Charlie Urbanowicz (charlie_urbanowicz@MACGATE.CSUCHICO.EDU)
Wed, 27 Mar 1996 08:38:41 U

FYI} SUMMER 1996 FIELD CLASS = Interdisciplinary Field Opportunity in

For the past seven summers California State University, Chico, has offered a
field school in zooarchaeology for advanced undergraduates and graduate
students interested in either archaeology or animal ecology. This summer we
are looking forward to another 3-week session from July 21 to August 10,
1996. Below is more detailed information about the course.

Zooarchaeology is the interdisciplinary subfield of archaeology which
centers around the identification and interpretation of animal remains from
archaeological sites. These remains, most commonly fragmented pieces of
bone, can be used to reconstruct past environments, understand
paleoecological relationships, or study how prehistoric people used native

The interdisciplinary nature of zooarchaeology poses certain intractable
difficulties for adequate instruction and learning, some of which we attempt
to rectify in this concentrated field class. Anthropology graduate students
with a primary interest in human behavior are often deficient in their
basic knowledge of animal ecology and life history strategies. To these
individuals an important source of interpretation as well as the subtleties
of the natural world may be hidden.

To overcome these problems, we intend to simultaneously introduce students
to zooarchaeological identification techniques and field ecology in the
congenial atmosphere of the Eagle Lake Biological Field Station. Emphasis
in the course is on acquiring the technical skills of vertebrate
identification, the knowledge to begin interpreting archaeofaunal remains,
and an understanding of the scientific process as it applies to the past.
Anthropology students, particularly those interested in ecology, would
from the opportunity to observe species interactions in their natural
environment. In addition, students will benefit from direct exposure to
general vertebrate osteology and the application of taphonomic principles to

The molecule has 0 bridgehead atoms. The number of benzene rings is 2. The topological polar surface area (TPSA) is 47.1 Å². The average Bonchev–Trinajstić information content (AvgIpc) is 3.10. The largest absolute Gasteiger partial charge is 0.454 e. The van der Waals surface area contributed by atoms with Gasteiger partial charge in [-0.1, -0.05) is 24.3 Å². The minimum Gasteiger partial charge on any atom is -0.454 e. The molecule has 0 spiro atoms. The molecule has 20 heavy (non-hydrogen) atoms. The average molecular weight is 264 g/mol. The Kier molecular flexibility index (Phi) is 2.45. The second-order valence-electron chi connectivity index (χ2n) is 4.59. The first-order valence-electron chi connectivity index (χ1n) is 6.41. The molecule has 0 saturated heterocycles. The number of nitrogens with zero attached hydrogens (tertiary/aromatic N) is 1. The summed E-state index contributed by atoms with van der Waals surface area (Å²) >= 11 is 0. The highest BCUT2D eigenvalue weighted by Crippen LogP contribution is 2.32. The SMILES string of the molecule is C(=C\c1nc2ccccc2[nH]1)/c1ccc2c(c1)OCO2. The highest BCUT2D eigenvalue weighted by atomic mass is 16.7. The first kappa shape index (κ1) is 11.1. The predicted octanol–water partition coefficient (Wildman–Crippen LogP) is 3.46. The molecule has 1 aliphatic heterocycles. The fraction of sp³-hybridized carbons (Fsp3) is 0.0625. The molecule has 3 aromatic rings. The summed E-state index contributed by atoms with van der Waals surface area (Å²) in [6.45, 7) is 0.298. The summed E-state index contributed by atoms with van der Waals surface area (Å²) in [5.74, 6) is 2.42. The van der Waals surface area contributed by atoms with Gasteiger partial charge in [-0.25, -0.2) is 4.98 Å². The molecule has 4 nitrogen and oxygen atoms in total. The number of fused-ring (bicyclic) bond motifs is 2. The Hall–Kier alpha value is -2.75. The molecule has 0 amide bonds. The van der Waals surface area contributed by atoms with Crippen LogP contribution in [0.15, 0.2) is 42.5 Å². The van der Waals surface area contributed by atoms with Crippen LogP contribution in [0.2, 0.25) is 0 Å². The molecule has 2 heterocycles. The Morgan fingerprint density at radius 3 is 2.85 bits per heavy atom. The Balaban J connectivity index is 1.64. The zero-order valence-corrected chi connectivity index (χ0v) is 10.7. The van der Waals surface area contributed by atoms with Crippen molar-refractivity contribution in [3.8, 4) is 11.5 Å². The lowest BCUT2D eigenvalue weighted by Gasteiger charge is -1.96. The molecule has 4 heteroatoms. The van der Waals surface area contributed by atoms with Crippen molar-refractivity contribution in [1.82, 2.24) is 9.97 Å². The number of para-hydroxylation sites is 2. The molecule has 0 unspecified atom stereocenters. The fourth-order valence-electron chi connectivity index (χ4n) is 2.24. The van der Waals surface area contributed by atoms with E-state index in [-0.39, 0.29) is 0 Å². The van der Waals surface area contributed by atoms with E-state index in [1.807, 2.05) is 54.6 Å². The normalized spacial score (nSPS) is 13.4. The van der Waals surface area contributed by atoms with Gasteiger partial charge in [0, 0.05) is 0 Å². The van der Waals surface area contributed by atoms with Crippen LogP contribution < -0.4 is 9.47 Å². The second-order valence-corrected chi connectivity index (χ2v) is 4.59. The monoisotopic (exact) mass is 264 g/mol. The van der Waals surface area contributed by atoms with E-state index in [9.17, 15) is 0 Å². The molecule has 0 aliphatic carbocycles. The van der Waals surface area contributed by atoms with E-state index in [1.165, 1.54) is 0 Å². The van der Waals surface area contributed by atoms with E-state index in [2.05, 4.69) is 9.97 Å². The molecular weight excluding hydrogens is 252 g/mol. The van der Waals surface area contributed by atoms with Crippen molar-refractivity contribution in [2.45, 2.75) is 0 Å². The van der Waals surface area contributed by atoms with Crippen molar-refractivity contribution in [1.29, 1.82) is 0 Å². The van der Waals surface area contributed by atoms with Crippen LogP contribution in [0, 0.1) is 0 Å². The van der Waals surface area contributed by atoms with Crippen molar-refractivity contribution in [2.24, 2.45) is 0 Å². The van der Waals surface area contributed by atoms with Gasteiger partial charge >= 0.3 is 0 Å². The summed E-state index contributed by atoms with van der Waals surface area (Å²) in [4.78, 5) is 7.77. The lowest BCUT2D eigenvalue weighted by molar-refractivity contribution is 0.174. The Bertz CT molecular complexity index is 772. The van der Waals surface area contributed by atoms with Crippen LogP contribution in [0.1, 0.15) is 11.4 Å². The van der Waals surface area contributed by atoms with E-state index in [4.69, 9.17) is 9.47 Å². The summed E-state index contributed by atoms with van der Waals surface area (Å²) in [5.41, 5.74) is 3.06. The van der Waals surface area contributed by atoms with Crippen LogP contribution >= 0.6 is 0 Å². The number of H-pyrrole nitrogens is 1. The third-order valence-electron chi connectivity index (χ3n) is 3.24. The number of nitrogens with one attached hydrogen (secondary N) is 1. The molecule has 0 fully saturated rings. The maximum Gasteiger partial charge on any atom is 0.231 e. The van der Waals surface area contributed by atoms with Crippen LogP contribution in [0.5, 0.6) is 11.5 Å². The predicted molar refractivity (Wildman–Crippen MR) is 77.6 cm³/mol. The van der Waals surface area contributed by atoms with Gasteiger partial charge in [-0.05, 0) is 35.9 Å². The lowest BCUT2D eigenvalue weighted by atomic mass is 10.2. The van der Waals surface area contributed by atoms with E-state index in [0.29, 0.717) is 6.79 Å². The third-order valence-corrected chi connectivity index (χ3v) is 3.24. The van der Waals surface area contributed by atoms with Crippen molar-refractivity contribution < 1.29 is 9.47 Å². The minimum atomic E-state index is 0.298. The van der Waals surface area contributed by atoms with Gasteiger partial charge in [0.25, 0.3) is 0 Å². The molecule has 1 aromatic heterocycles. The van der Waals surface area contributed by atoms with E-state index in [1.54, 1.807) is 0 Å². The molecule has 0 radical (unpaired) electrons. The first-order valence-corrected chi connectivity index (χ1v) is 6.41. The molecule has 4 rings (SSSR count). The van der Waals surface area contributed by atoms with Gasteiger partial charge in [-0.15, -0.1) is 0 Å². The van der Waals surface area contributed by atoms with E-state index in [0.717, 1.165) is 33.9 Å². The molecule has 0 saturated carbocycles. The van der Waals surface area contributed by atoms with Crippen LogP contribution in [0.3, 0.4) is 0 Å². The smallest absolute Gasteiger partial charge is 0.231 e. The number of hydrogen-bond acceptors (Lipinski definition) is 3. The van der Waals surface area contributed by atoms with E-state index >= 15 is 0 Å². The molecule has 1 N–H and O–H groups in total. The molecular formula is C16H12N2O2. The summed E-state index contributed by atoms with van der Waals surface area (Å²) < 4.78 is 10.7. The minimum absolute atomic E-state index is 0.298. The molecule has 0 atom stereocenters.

the interpretation of archaeofaunal remains.

This intensive immersion into the subject includes the following:

1. Lectures on the principles of zooarchaeological interpretation,
quantification, and taphonomy.

2. Laboratory sessions on generalized fish, amphibian, reptile, bird, and
mammal osteology.

3. Lectures on taxonomy and life history strategies of the major
vertebrate classes in the Eagle Lake area.

4. Individualized student projects emphasizing biological or
archaeological interpretations (depending on credit option).

5. Daily field trips and hikes encompassing the varied habitats of the
Eagle Lake ecosystem.

6. Weekend field trip to archaeological sites in the Great Basin

7. Live capture of fish, reptiles, and mammals for observation.

8. Guest lectures from visiting professors.

Students can achieve some level of competence in vertebrate identification
and develop an appreciation for the potential information that may be
derived from the study of archaeofaunal remains.

The Eagle Lake Biological Field Station is situated on the shore of scenic
Eagle Lake, located in the relatively undeveloped and undisturbed
northeastern tip of California. The remnant of a much larger Pleistocene
lake, Eagle Lake sits at the junction of four major geologic provinces:
bordered on the west by the forested slopes of the Sierra Nevada and
Cascades, on the east by the arid Great Basin, and on the north and east by
volcanic Modoc Plateau. This region offers a unique set of biological
communities, including a rich vertebrate fauna. The Eagle Lake Biological
Field Station includes student dormitories, dining hall, library, and
five-room laboratory, as well as several boats available for both scientific
and recreational use.

The course is taught jointly by Dr. Frank E. Bayham, Raymond J. Bogiatto and
Antoinette Martinez whose backgrounds span archaeology, zooarchaeology,
biology and ecology. It may be taken for 3 units of upper division or
graduate level credit in either anthropology or biology. Recommended
academic preparation should include General Biology and/or Introduction to
Archaeology. Enrollment is limited to 10 students. Students who would like
to attend should submit a brief letter summarizing their academic background
and interest in the subject to the address below.

Dates: July 21 - August 10, 1996

Cost: $990 includes registration, room and board, field trips and
transportation from Chico to Eagle Lake.

Non-refundable deposit of $100 due by June 10, 1996; final payment by July
8, 1996.

Application Deadline: May 17, 1996

For further information, please contact:

Frank E. Bayham
Department of Anthropology
California State University, Chico
Chico, CA 95929-0400
Phone: 916.898-4300 or 916.898-6192

Find out more about the Departments of Anthropology and Biology, and the
Eagle Lake Biological Field Station on the World Wide Web: